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THURSDAY, Oct. 6 (HealthDay News) -- Based on current cancer incidence and survival trends and U.S. population projections, there is likely to be an increase in the population of older adult cancer survivors in the future, according to a study published in the October issue of Cancer Epidemiology, Biomarkers & Prevention.
Carla Parry, Ph.D., from the National Cancer Institute in Bethesda, Md., and colleagues investigated the combined impact of the growing number of cancer survivors and population aging on cancer survival in the future. Data for cancer incidence and prevalence were collected at state or metro-area level from nine registries. The prevalence of cancer in 2008 was estimated by the complete prevalence method. Assuming flat cancer incidence and survival trends, but dynamic U.S. population projections, prevalence data through 2020 were projected by the Prevalence, Incidence Approach Model method.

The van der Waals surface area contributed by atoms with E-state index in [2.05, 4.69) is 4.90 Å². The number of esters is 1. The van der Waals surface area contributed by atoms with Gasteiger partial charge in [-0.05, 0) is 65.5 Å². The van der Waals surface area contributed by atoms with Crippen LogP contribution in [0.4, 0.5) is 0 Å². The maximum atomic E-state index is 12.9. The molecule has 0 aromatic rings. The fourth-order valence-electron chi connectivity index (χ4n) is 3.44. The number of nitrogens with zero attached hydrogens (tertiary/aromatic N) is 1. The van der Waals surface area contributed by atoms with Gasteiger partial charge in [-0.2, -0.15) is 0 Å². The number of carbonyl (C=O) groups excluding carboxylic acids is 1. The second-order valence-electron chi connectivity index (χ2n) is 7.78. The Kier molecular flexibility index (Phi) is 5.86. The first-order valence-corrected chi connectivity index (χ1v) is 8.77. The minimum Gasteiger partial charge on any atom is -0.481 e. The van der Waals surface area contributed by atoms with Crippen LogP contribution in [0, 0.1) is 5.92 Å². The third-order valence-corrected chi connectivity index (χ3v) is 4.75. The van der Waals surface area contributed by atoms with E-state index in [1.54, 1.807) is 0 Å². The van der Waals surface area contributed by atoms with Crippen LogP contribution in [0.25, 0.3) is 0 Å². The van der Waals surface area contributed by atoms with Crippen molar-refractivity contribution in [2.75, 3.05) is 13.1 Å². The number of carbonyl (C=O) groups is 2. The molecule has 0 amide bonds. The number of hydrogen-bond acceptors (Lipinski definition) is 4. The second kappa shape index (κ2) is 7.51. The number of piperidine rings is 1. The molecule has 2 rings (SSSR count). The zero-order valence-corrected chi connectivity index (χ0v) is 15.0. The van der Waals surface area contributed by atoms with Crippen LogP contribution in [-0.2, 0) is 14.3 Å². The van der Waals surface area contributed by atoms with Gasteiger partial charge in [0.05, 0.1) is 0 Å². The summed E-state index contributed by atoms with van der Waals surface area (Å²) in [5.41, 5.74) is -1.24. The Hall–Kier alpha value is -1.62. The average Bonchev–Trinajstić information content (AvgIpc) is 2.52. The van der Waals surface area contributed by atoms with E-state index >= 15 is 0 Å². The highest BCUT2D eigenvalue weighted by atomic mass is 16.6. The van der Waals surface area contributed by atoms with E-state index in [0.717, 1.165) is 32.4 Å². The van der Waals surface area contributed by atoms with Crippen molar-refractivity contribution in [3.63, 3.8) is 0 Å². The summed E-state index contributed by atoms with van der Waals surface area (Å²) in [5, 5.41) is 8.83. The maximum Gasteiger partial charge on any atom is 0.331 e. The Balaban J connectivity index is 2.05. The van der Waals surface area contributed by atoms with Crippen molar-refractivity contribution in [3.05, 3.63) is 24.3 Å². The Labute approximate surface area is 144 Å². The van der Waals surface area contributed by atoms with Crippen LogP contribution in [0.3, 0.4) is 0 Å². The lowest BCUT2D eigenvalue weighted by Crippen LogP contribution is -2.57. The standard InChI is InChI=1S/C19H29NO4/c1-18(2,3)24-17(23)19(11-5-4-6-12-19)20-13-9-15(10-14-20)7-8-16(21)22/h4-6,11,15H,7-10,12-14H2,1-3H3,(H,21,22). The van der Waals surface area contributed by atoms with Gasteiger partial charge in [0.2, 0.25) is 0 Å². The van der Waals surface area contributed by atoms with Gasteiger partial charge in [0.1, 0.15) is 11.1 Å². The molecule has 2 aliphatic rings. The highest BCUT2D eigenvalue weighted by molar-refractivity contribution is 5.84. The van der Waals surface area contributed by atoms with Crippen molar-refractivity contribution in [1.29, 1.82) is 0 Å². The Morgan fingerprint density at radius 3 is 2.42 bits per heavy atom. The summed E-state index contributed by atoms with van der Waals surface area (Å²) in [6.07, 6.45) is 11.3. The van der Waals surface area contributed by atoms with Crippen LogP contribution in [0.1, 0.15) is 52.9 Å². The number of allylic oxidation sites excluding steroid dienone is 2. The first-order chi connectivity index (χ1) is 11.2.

The investigators found that the estimated number of cancer survivors as of January 2008 was 11.9 million. Nearly 60 percent of them were aged 65 years or older in 2008, and it was estimated that 63 percent of cancer survivors would be 65 years or older by the year 2020.
"Improved survival and population aging converge to generate a booming population of older adult cancer survivors, many of whom have multiple complex health conditions and unique survivorship needs. This demographic shift has important implications for future health care needs and costs of the U.S.," the authors write.
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